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Flashcards in Test 2 Deck (100):
1

What fat soluble vitamins do all animals require

Vitamin A

2

Vitamin A function

Vision, maintenance, bone growth

3

Vitamin A deficiency

Night blindness, red reproduction performance and bone growth

4

What vitamin has the same characteristics as Selenium (Se)

Vitamin E

5

Vitamin E functions

Peroxidase activity, carcass quality

6

Vitamin E deficiency

White muscle disease

7

Vitamin D sources

Sunlight-skin

8

Vitamin D function

Ca metabolism and absorption

9

Vitamin D deficiency

Abnormal bone

10

What vitamin is responsible for blood clotting

Vitamin K

11

Vitamin K functions in avians

Intestinal MCO synthesis

12

Vitamin K antagonist

Warfarin, dicoumarol

13

Vitamin C functions

Energy metabolism, immune system, prevent scurvy

14

Deficiency results in

Low growth, low efficiency, no storage, not stable

15

Thiamine deficiency

Beriberi-pow

16

Niacin deficiency

Pellagra

17

Iodine deficiency

Thyroid enlargement

18

Pantothenic acid deficiency

Burning feet

19

Nutrition composition of feeds

CP, minerals, vitamins, energy

20

What is proximate analysis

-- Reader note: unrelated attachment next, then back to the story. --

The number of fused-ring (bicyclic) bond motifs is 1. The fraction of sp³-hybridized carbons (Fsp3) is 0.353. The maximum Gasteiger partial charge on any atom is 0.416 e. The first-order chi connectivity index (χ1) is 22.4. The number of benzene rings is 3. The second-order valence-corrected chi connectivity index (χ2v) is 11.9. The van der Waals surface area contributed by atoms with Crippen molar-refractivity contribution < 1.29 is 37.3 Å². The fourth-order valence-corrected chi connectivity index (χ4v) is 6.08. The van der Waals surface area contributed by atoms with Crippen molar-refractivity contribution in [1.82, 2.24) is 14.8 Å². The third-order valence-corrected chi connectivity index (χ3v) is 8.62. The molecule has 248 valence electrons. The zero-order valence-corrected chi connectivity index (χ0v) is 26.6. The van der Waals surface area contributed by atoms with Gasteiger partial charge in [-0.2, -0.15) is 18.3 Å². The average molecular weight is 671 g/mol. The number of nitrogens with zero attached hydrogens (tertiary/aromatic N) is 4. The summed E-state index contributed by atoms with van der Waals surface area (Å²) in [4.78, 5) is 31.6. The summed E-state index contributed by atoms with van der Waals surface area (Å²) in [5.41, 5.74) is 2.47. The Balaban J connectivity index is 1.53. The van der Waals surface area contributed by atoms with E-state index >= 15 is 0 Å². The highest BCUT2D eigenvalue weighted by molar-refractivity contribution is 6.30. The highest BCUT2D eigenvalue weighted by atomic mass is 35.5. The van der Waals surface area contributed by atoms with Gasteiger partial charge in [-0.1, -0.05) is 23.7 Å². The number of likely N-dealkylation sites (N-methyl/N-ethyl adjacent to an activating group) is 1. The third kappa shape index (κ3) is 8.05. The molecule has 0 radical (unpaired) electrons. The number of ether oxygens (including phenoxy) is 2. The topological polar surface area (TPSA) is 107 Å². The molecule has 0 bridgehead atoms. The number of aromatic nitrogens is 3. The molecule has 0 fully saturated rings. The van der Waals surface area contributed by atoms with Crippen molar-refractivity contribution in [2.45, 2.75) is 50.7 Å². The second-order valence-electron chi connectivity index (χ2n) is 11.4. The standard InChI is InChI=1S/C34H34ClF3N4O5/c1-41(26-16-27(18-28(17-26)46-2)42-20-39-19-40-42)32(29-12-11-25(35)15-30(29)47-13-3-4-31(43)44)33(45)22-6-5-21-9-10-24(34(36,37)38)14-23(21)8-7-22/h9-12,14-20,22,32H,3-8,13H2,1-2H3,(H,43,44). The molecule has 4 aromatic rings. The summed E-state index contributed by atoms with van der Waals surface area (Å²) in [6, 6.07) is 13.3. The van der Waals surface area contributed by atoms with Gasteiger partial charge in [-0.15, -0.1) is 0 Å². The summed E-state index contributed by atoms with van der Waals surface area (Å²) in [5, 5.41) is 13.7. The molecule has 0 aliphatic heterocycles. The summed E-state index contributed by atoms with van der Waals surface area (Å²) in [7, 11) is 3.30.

Set of chemical/analytical procedures developed in Germany. Procedure to estimate nutrient composition

21

Estimates of nutrient value of food

H2O
CP-crude protein
Ether extract- fat
Ash- mineral
CF- crude fiber
Nitrogen free extract

22

Dry matter estimates

Water content of feed

23

CP measures

Kjedldahl method- %nitrogen x 6.25

24

Ether extract measures

Lipid (fat content)
Weigh sample-extract with ether-weigh again = what is lost is lipids

25

Fat is

Energy packed. 2.25 times more energy than CHO

26

Ash measures

Burned sample at 600 Celsius, what is left is ash or minerals

27

Carbohydrates are measured by

Crude fiber and nitrogen free extract

28

Crude fiber measured

Simulate digestion and fermentation

29

Nitrogen free extract measured

NFE = 100 - (%cp + h2o + EE + CF + ash)

30

Van Soest method to describe forages

Crude fiber measure not good enough for ruminants, ruminants better utilize forages, needed better system that included amount and type of fiber (hemicellulose, cellulose and lignin)

31

Neutral detergent fiber (NDF)

Hemicellulose, cellulose and lignin
Predict intake

32

Acid detergent fiber (ADF)

Cellulose and lignin
Predict digestibility or energy content